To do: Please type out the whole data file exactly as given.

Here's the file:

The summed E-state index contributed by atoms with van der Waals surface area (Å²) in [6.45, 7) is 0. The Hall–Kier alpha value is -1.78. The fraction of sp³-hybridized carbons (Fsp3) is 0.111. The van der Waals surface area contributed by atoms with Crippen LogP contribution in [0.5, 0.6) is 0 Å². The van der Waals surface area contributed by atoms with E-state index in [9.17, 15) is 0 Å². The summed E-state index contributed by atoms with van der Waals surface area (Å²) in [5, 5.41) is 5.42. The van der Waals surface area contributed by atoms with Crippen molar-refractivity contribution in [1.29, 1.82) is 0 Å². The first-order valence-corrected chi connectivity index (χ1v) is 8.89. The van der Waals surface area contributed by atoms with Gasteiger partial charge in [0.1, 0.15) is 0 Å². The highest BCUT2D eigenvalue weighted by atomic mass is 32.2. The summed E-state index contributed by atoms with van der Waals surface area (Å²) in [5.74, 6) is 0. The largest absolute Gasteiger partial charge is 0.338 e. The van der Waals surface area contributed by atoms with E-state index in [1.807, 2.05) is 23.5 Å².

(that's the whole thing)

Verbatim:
The summed E-state index contributed by atoms with van der Waals surface area (Å²) in [6.45, 7) is 0. The Hall–Kier alpha value is -1.78. The fraction of sp³-hybridized carbons (Fsp3) is 0.111. The van der Waals surface area contributed by atoms with Crippen LogP contribution in [0.5, 0.6) is 0 Å². The van der Waals surface area contributed by atoms with E-state index in [9.17, 15) is 0 Å². The summed E-state index contributed by atoms with van der Waals surface area (Å²) in [5, 5.41) is 5.42. The van der Waals surface area contributed by atoms with Crippen molar-refractivity contribution in [1.29, 1.82) is 0 Å². The first-order valence-corrected chi connectivity index (χ1v) is 8.89. The van der Waals surface area contributed by atoms with Gasteiger partial charge in [0.1, 0.15) is 0 Å². The highest BCUT2D eigenvalue weighted by atomic mass is 32.2. The summed E-state index contributed by atoms with van der Waals surface area (Å²) in [5.74, 6) is 0. The largest absolute Gasteiger partial charge is 0.338 e. The van der Waals surface area contributed by atoms with E-state index in [1.807, 2.05) is 23.5 Å².